WEST PALM BEACH, Fla. -- Astros shortstop Carlos Correa gave what may have been the most sincere apology and insight into the sign-stealing scandal.
Correa spoke on the issue for the first time Thursday at Astros' spring training. He is among 10 players who remain from the Astros 2017 World Series team.
There's been discussion as to whether the scandal, which resulted in the firing of three managers linked to the 2017 Astros and general manager Jeff Luhnow, tainted the World Series title.
Astros owner Jim Crane said it didn't, even suggesting the electronic stealing may or may not have contributed to the Astros' success.
Correa was a lot more direct when he spoke in the locker room.
"There’s no excuse for that. We were wrong for everything we did in 2017," Correa said. "It’s not what we stand for. It’s not what we want to portray as an organization. We’re definitely wrong about all of that and we really feel really sorry. We know we affected careers. We know we affected the game in some way. And looking back, it was just bad. We wish we would’ve stopped it at the time.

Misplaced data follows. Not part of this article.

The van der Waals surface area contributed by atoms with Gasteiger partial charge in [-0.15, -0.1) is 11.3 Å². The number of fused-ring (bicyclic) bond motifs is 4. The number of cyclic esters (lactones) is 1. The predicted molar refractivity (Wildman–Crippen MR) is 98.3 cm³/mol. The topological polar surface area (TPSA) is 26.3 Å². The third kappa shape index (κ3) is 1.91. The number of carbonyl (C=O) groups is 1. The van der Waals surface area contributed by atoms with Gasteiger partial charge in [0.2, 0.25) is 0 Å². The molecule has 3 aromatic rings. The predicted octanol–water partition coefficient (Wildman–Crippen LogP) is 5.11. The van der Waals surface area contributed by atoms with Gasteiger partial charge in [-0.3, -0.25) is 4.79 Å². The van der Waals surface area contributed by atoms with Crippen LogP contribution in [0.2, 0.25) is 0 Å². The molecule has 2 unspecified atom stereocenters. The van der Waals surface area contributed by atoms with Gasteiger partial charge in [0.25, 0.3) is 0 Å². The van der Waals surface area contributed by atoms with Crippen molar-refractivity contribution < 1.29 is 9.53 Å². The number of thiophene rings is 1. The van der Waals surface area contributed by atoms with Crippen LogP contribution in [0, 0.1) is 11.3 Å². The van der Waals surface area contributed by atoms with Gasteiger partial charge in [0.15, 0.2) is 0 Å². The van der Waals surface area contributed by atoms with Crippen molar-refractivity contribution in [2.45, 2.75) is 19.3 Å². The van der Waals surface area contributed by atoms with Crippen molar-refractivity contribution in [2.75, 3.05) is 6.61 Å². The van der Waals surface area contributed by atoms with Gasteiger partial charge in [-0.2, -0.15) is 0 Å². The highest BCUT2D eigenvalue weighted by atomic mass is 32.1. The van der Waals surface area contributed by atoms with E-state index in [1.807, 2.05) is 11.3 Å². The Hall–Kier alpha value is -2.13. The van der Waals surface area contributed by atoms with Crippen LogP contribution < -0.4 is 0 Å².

"We didn’t, and for that we’re paying the price now. It’s not where we want to be coming into the season but we have to take responsibility for our actions."
When asked whether any of the Astros wore buzzers or devices for sign-stealing, Correa and Jose Altuve were both emphatic about the story being fabricated.
"No. That’s a lie," Correa said. "Nobody wore buzzers. Nobody wore devices. The story should be killed already because we know for sure, for a fact, 100 percent as a team. Stories keep coming out and if I’m lying here, I will lose credibility if something like that comes out. That’s not what I want to do. … I want to speak the truth. … It’s just straight up false. Nobody wore anything."
So why did it take so long for the Astros to do this?
The commissioner's report detailing the infractions was released Jan. 13. Hinch and Luhnow were fired promptly.
Former Astros have also spoken out.
Correa contrasted this scandal to steroids, where one individual player addresses the issue versus a team situation like this one.
"When people take steroids and all of this stuff, it’s an individual type of matter. So it’s easier to go out there and say an apology. But when it involves a whole team, a whole organization, we were in the middle of the offseason when this came out. Not everybody lives in Houston, so we didn’t have time to gather together and talk out the situation, how we can move forward and how we can make sure this doesn’t happen again.
"As team leaders, we don’t want this to ever happen again. We don’t want to do this to our organization, to our fans in Houston, to our fans around baseball who are obviously not happy with what happened in 2017. We had to gather first as a team and talk about this and make sure it’s not going to happen ever again. We’re going to walk a straight line and play baseball the right way.”